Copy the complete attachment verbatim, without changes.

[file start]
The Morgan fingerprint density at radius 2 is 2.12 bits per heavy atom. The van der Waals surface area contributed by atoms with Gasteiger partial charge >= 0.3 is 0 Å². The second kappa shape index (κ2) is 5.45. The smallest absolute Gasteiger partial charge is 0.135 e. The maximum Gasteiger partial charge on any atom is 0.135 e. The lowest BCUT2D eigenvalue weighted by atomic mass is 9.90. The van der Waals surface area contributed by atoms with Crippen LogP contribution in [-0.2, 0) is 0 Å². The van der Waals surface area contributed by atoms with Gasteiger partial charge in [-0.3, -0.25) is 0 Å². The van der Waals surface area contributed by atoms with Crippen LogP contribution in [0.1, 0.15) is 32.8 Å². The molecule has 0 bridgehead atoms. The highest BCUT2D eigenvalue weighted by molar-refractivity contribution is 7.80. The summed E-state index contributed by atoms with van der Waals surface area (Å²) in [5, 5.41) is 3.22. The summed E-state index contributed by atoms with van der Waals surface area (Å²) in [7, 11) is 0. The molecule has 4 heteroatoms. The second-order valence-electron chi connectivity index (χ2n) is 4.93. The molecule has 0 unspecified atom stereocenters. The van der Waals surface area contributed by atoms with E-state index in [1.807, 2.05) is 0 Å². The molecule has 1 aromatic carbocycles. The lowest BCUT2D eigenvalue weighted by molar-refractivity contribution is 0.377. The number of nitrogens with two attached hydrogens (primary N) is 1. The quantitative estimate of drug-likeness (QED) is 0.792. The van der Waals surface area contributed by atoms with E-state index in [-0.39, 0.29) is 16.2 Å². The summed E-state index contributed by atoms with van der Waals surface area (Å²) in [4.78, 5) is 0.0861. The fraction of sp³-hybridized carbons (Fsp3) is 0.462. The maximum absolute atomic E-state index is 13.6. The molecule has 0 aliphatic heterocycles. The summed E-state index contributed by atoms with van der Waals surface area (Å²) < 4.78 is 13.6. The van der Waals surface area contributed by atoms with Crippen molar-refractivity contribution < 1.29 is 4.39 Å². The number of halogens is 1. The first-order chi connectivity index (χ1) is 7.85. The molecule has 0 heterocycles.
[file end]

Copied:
The Morgan fingerprint density at radius 2 is 2.12 bits per heavy atom. The van der Waals surface area contributed by atoms with Gasteiger partial charge >= 0.3 is 0 Å². The second kappa shape index (κ2) is 5.45. The smallest absolute Gasteiger partial charge is 0.135 e. The maximum Gasteiger partial charge on any atom is 0.135 e. The lowest BCUT2D eigenvalue weighted by atomic mass is 9.90. The van der Waals surface area contributed by atoms with Crippen LogP contribution in [-0.2, 0) is 0 Å². The van der Waals surface area contributed by atoms with Gasteiger partial charge in [-0.3, -0.25) is 0 Å². The van der Waals surface area contributed by atoms with Crippen LogP contribution in [0.1, 0.15) is 32.8 Å². The molecule has 0 bridgehead atoms. The highest BCUT2D eigenvalue weighted by molar-refractivity contribution is 7.80. The summed E-state index contributed by atoms with van der Waals surface area (Å²) in [5, 5.41) is 3.22. The summed E-state index contributed by atoms with van der Waals surface area (Å²) in [7, 11) is 0. The molecule has 4 heteroatoms. The second-order valence-electron chi connectivity index (χ2n) is 4.93. The molecule has 0 unspecified atom stereocenters. The van der Waals surface area contributed by atoms with E-state index in [1.807, 2.05) is 0 Å². The molecule has 1 aromatic carbocycles. The lowest BCUT2D eigenvalue weighted by molar-refractivity contribution is 0.377. The number of nitrogens with two attached hydrogens (primary N) is 1. The quantitative estimate of drug-likeness (QED) is 0.792. The van der Waals surface area contributed by atoms with E-state index in [-0.39, 0.29) is 16.2 Å². The summed E-state index contributed by atoms with van der Waals surface area (Å²) in [4.78, 5) is 0.0861. The fraction of sp³-hybridized carbons (Fsp3) is 0.462. The maximum absolute atomic E-state index is 13.6. The molecule has 0 aliphatic heterocycles. The summed E-state index contributed by atoms with van der Waals surface area (Å²) < 4.78 is 13.6. The van der Waals surface area contributed by atoms with Crippen molar-refractivity contribution < 1.29 is 4.39 Å². The number of halogens is 1. The first-order chi connectivity index (χ1) is 7.85. The molecule has 0 heterocycles.